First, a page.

According to PCMag, for their $360 plan, you can get 250 email accounts and have a Linux OS. Since there’s also different pricing, many find that the hosting website is affordable. However, some customers noted that tech support could do a better job.

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Kuda Raises $55 Million Series B Funding Quicker Than Most Startups

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One of the most promising industries to launch a startup is in the digital banking or fintech sector. Untapped markets can become a goldmine for startups that aim to disrupt the banking infrastructure. And that’s what Kuda has experienced over the past couple of months. Read more about Kuda here and how they were able to raise millions for their Series B funding.

Kuda: An Overview

What sparked Babs Ogundeyi and Musty Mustapha to start Kuda? Excessive and inconsistent fees. Fueled to reduce that, they launched the fintech company to develop a savings app. Wanting to make banking easier and more accessible without any charges, the founders aim to change banking for Nigerians all over the world.

Series B Funding and Possible Kuda Expansion

Kuda raised $55M funding for Series B. For Kuda, this funding will be fundamental not only in the creation of new services on their savings app but also in launching it to Africans across the continent. Ogundeyi hopes that their app can become a widely used app for Africans globally.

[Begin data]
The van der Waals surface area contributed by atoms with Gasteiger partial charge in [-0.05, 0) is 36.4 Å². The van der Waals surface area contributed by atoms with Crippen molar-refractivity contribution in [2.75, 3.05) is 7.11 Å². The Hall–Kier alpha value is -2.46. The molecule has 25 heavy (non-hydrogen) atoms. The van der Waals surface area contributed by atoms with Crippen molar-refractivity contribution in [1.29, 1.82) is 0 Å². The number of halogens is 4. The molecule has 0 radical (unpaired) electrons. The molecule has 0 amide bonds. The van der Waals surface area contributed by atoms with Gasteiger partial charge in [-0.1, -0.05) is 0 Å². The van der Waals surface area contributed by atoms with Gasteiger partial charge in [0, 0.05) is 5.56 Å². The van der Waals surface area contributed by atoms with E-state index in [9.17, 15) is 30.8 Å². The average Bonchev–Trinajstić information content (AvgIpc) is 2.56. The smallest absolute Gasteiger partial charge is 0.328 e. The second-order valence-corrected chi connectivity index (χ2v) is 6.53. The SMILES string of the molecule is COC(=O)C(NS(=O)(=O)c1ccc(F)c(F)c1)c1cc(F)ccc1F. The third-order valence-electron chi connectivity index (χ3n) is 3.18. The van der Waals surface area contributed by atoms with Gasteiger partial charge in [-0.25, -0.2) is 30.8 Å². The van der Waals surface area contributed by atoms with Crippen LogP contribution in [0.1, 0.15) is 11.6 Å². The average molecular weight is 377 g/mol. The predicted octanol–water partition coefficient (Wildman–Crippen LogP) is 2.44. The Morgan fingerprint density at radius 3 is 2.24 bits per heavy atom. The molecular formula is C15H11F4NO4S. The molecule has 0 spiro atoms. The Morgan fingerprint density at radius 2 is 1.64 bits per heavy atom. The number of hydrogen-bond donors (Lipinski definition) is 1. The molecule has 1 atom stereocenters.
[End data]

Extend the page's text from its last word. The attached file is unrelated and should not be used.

Expansion is vital for Ogundeyi and his team. He maintains that Nigeria is still a market crucial to their operations, but the funding will also go to expanding efforts.

Back in March 2021, Kuda raised $25M, all thanks to Valar Ventures. Back then, they had only 650K app users, but they doubled that number in August 2021, with registered users around 1.4 million.

This funding round is once again led by Valar Ventures. But Target Global and SBI have also played a role in helping the fintech startup raise $55 million. Target Global leader Ricardo Schäfer believes in the impact that Ogundeyi and Mustapha will have in Africa. But what excited him the most was the idea that 1 billion users would benefit from their app.

Faster Funding Rounds and Other Disruptors

It was surprising how quickly Kuda raised funding over the course of a few months, but it’s due to the current market conditions and the numbers presented to investors. A McKinsey report foresaw this growth, wherein digital financial services would become a major market. Plus, with inaccessibility, Kuda knew that they could change the way Africa could do digital banking.

Kuda isn’t the only fintech startup aiming to change the banking infrastructure in Africa. Other Fintechs changing the game are:

  • Airtel Africa
  • Chipper Cash
  • FairMoney

Meanwhile, here are the other fintech and banking companies also competing to stand out in the market:

  • Revolut and N26 (Europe)
  • WeBank (China)
  • Varo and Chime (U.S.)
  • Nubank (Brazil)

However, what makes Kuda stand out from the others is they have a banking license. With this in mind, they can develop services on their own. This will also help them create and develop other products and services and build credibility more than their competitors.

The Future of Kuda

Ogudenyi aims to launch their app to other African countries but won’t say where they’ll launch it. However, Kuda has an ongoing credit service (through an overdraft allowance) that proves the fintech startup is growing and moving forward.

He says that they do a pre-qualification screening for those who can receive credit. In the 2nd quarter of 2021, over 200,000 users were eligible. They gave over $200M in credit. And to ensure they remain with their purpose of creating their app, they do an allocation of overdraft proportion. It’s based on user activities, and they won’t overpay.